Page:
A group of 100 evangelical leaders and pastors published a full-page ad in The Washington Post on Wednesday objecting to President Trump’s executive order on refugees.
The ad featured an open letter to President Trump and Vice President Mike Pence and criticized the moratorium placed on the national refugee program and reduction in the number of refugees to be allowed into the U.S. this year. Parts of the order, which also temporarily blocks visas from seven Muslim-majority countries, are held up in court, but the yearly cap on refugees is not affected.
World Relief, a national Christian refugee resettlement agency with a large presence in Nashville, coordinated the letter. Signatories included nationally known writers and ministers such as Tim and Kathy Keller, Bill and Lynne Hybels, Ed Stetzer, Ann Voskamp and Max Lucado. Scott Sauls, pastor of Christ Presbyterian Church in Nashville, also signed the ad. Sauls previously served under Tim Keller at a church in New York City. Christ Presbyterian is affiliated with the conservative Presbyterian Church in America (PCA).
“As Christians, we have a historic call expressed over two thousand years, to serve the suffering,” the letter said. “We cannot abandon this call now. We live in a dangerous world and affirm the crucial role of government in protecting us from harm and in setting the terms on refugee admissions. However, compassion and security can coexist.”
The letter recognized the plight of persecuted Christians but also called for the U.S. to continue welcoming refugees of other faiths, mentioning specifically “vulnerable Muslims.” The reduction in the number of refugees allowed in this year amounts to “robbing families of hope and a future,” the letter said.
President Trump’s executive order calls for a limit of 50,000 refugees in fiscal year 2017. That contrasts with the nearly 85,000 allowed in by President Obama during fiscal year 2016. Last year’s total included a record number of Muslims.
Refugee resettlement has become an increasingly contentious issue among evangelical Christians. While their voices may not be as prominent, many Christians are frustrated that more is not being done to help persecuted Christians and draw attention to the cultural upheaval and violence caused by Muslim immigrants and refugees in Europe. There’s also debate about the reliance of church organizations on government funds to help resettle refugees.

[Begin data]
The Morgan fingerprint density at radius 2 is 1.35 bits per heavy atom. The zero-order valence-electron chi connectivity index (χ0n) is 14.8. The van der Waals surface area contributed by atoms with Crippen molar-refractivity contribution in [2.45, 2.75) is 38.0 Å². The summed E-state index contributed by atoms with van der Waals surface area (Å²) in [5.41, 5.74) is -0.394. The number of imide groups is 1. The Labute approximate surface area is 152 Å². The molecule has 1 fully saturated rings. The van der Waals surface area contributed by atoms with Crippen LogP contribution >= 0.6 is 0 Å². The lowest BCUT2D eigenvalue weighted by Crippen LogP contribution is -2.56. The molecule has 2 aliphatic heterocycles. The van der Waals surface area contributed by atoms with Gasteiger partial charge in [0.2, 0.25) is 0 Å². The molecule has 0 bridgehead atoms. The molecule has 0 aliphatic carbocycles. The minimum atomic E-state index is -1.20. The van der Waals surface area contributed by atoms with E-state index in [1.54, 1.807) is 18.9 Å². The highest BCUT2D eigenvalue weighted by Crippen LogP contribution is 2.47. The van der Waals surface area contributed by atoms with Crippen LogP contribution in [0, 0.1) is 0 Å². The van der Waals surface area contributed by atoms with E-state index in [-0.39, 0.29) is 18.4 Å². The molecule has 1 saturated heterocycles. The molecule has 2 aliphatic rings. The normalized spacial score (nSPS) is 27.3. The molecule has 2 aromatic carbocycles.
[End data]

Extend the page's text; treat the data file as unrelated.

Some pastors simply want to be left out of the larger debate.
“It is very divisive,” said Ford Holman, an elder at Woodson Chapel Church of Christ in Nashville near Brentwood.
Holman says members of his congregation are welcome to their views, but that church leaders stay out of political discussions to better focus on the religious principles that bind people together. “We work pretty hard to do everything for the sake of unity,” he said.
Terry Hudgins, a pastor at Tusculum Hills Baptist Church in Nashville, has a similar take. “I’ll let them fight that out,” he said of politicians and others in Washington, D.C.
But the church Hudgins serves on Nolensville Road can’t help but notice the significant changes resulting from Nashville’s openness to immigrants and refugees. The church is in an area where many of them live. Hudgins was brought on board at the church Feb. 1 as the world outreach pastor, a new position.
Tusculum Hills provides space for ethnic minorities to hold Christian worship services in their own languages. Those include Spanish, Arabic, Chinese, Haitian Creole and the language spoken by Zomi people from Burma.
“We’re to reach out to the world and the world is at our doorstep,” Hudgins said.
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